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ABA legal positions prevail in recent high court rulings

The U.S. Supreme Court delivered two decisions in February that largely reflect positions taken by the American Bar Association in amicus briefs filed before the court.

On Feb. 20 in Timbs v. Indiana, the high court barred states’ use of excessive forfeiture in civil cases in determining the excessive fines clause of the U.S. Constitution’s Eighth Amendment applies to states under the 14th Amendment’s due process clause. In this case, the court ruled that Indiana erred in seizing Tyson Timbs’ $42,000 Land Rover when he faced a maximum $10,000 fine for selling a small amount of heroin. He purchased the vehicle with proceeds from an insurance policy after his father’s death.

The ABA brief, in support of Timbs, urged the court “to consider the fundamental importance of the right to equal justice without regard to economic status and the essential role of the excessive fines clause (of the 8th Amendment) in preserving that right.”

In its 9-0 decision, the Supreme Court found that “protection against excessive fines has been a constant shield throughout Anglo-American history for good reason: Such fines undermine other liberties.”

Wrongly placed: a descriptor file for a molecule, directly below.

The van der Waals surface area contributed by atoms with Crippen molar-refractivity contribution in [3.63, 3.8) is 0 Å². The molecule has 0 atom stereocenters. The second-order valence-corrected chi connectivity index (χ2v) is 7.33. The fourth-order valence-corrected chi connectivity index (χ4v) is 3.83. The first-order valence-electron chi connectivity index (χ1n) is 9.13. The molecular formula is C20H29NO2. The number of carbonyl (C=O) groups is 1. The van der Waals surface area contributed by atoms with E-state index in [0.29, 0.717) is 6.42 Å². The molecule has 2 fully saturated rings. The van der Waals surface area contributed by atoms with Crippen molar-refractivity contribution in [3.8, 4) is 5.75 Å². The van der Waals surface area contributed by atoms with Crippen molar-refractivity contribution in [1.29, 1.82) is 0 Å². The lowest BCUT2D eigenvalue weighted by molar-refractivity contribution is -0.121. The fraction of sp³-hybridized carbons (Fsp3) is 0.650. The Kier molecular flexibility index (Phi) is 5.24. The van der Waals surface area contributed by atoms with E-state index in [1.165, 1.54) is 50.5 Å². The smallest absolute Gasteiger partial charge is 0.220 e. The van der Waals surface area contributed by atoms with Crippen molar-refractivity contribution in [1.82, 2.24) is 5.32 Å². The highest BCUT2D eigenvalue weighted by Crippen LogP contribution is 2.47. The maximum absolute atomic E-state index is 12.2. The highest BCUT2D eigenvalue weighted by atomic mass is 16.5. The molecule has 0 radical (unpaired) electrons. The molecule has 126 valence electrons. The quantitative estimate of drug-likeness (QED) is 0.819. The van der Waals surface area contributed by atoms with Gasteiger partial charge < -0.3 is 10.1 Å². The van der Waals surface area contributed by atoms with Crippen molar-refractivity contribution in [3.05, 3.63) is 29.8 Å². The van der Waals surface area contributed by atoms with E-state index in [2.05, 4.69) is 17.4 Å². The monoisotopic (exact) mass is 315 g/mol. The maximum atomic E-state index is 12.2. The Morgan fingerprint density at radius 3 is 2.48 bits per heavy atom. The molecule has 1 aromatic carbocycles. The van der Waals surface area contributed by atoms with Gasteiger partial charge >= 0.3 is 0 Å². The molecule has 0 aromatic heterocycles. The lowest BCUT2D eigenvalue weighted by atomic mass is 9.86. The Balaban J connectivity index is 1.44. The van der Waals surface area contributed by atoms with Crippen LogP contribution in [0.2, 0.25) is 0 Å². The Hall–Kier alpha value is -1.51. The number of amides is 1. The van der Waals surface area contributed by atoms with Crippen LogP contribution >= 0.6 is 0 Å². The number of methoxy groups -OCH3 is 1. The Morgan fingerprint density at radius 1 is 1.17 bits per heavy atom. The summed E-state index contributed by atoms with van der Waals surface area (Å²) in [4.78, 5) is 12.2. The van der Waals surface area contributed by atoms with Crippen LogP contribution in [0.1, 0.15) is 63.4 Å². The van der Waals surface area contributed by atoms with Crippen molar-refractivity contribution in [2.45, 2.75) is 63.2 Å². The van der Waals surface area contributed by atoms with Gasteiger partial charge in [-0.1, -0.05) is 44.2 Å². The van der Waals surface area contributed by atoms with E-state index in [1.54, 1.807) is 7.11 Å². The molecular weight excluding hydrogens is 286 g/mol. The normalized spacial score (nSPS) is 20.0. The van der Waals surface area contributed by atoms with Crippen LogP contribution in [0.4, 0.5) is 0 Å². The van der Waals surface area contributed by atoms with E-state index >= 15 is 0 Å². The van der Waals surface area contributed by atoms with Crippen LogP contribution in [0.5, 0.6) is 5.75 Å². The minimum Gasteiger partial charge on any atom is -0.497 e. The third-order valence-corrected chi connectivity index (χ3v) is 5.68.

One day earlier, in Moore v. Texas, the justices reversed a decision by the Texas Court of Criminal Appeals that cleared the execution of a death row inmate whose lawyers contended he has an intellectual disability under clinical standards. The Supreme Court said the Texas court failed to adhere to the high court’s March 2017 decision that cited Texas’ use of nonclinical factors to reject Moore’s habeas corpus, or due process, application.

In both cases, lawyers for the petitioner, Bobby James Moore, argued their client could not be executed by Texas because his intellectual disability met the clinical standards the Supreme Court set in prior decisions.

The ABA filed a brief in support of Moore, arguing that Texas “failed to faithfully follow” the high court’s previous ruling. By a 6-3 vote, the justices agreed.

Related links:

Timbs v. Indiana

Moore v. Texas